In Ancient Greek religion Hestia is the virgin goddess of the hearth, architecture, and the right ordering of domesticity, the family and the state. In Greek mythology she is a daughter of Cronus and Rhea. Hestia received the first offering at every sacrifice in the household. In the public domain, the hearth of the prytaneum functioned as her official sanctuary. With the establishment of a new colony, flame from Hestia's public hearth in the mother city would be carried to the new settlement. She sat on a plain wooden throne with a white woolen cushion and did not trouble to choose an emblem for herself. Her Roman equivalent is Vesta. Hestia's name means 'home and hearth', the oikos, the household and its inhabitants.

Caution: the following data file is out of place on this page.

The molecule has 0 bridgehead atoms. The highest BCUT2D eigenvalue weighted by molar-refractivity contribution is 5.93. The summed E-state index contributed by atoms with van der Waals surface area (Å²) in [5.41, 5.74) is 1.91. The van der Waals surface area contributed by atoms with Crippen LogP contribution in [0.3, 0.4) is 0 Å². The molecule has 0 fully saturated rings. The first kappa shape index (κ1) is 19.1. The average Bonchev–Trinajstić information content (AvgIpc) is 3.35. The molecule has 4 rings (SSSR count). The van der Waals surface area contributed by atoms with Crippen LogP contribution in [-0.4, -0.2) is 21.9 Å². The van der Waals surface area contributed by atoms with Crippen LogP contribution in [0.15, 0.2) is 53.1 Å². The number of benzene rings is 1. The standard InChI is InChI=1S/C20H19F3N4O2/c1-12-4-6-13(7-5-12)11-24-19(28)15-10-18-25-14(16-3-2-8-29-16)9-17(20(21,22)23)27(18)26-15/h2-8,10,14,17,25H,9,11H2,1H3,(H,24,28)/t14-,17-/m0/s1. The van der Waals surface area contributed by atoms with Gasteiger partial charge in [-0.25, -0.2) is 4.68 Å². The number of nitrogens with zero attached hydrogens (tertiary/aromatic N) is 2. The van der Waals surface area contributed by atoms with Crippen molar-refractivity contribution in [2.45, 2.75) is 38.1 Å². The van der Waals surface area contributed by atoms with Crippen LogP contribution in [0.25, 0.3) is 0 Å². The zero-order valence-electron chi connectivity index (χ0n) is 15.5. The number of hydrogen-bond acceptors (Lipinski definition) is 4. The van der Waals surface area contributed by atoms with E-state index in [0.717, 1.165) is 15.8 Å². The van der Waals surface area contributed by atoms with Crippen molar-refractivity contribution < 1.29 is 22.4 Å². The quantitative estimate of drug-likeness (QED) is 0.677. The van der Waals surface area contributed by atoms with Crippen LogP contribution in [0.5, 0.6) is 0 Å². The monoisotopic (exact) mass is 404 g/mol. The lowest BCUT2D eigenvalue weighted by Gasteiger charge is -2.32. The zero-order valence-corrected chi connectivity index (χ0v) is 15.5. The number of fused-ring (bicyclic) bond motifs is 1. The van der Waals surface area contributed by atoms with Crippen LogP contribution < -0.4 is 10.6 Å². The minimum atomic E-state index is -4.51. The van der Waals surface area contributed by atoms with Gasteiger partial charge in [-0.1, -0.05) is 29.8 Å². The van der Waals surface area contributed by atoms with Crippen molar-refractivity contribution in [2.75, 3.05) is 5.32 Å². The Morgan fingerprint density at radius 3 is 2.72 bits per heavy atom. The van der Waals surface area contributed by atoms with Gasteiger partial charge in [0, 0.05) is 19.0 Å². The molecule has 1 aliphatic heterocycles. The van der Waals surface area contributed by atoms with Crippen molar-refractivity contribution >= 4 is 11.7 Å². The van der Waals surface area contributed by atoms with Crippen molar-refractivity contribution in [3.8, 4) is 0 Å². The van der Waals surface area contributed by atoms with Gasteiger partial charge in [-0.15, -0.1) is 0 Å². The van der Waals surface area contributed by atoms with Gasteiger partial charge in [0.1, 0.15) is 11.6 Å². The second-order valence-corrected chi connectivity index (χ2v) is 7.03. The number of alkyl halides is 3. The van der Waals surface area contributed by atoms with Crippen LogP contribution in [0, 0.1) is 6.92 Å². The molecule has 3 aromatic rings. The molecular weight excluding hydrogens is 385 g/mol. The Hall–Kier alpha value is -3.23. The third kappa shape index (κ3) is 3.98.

Contributions by Wetman, Akhilleus, and 22.214.171.124.